Expert: Singing can expel 4x as many virus particles


The performing arts is one of the industries hit hardest by the coronavirus pandemic.

Singing, acting and playing certain musical instruments are all considered high risk activities because they force the performer to expel more particles.

Dr. John Volckens is a professor of mechanical engineering at Colorado State University who has been studying how these behaviors can impact particle emissions, and says that singing can cause someone to emit four times as many particles as talking or breathing.

“There’s good evidence to suggest that the vocal chords - the actual making of sound, that vibrational energy - is one of the culprits that releases particles out of your respiratory tract. So when you’re singing you are releasing particles constantly because you keep a constant pitch. When you’re talking you release a lot of particles as well, but there’s something about singing – it might be the frequency or the way your vocal chords are used or the volume – but we see a lot more emissions when people sing,” Dr. Volckens explained on KCBS Radio's "Ask An Expert" program.

Wind instruments appear to have the same effect as saliva flows into the instrument, which can then be expelled into the air.

Dr. Volckens says the amount of emissions is also highly dependent on the individual.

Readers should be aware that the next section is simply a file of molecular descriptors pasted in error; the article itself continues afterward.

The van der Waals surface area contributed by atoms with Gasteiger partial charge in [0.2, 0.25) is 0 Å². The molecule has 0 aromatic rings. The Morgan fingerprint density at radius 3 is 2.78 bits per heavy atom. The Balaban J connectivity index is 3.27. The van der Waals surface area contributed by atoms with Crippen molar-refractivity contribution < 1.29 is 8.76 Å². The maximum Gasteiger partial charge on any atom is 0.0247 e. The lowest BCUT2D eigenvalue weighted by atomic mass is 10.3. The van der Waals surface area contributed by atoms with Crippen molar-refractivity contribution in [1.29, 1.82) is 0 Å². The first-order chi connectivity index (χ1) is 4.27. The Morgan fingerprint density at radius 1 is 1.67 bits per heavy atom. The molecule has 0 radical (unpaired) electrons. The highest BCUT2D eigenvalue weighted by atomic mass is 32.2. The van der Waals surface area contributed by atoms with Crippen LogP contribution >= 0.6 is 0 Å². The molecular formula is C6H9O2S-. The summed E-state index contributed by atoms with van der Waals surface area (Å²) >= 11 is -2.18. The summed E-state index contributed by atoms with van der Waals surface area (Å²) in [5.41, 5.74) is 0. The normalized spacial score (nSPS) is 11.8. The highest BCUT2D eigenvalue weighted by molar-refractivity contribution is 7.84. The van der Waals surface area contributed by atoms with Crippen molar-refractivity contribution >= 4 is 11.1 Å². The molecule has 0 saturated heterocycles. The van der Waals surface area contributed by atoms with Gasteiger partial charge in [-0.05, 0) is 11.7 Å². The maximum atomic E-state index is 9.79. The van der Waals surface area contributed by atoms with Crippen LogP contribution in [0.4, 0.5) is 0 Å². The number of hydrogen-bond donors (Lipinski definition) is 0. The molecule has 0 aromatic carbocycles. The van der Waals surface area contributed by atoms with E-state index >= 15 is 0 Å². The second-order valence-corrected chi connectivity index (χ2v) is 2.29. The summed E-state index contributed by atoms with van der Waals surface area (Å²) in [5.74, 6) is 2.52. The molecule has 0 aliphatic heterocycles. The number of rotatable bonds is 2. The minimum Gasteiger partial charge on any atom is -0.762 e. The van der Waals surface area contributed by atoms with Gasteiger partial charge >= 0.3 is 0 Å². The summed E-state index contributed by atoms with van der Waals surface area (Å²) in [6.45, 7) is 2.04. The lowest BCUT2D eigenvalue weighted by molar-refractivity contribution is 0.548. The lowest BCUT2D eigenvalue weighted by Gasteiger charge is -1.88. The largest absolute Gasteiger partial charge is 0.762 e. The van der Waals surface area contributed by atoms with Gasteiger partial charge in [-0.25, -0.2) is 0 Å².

“We know that from one person to the next, the amount of particles that come out of your body when you’re talking or singing or even just breathing differs wildly. I’m not talking about 10% more from one person to the next, I’m talking a factor of 10.”

One of the participants in Dr. Volcken’s study turned out to be a “super emitter.” When this person sang, his team recorded emissions equal to 22 people all talking at once.

But regardless of how much each person emitted while talking, Dr. Volckens says it is clear that singing and playing an instrument increases the amount of particles that are released, therefore increasing the risk of transmission.

Being able to perform safely is further complicated because most traditional music or theater performances happen in indoor spaces that are designed to allow sound to spread.

Volckens says while more research needs to be done on reducing risk, performing outdoors, thorough ventilation and filtration indoors and masks for singers and actors can help.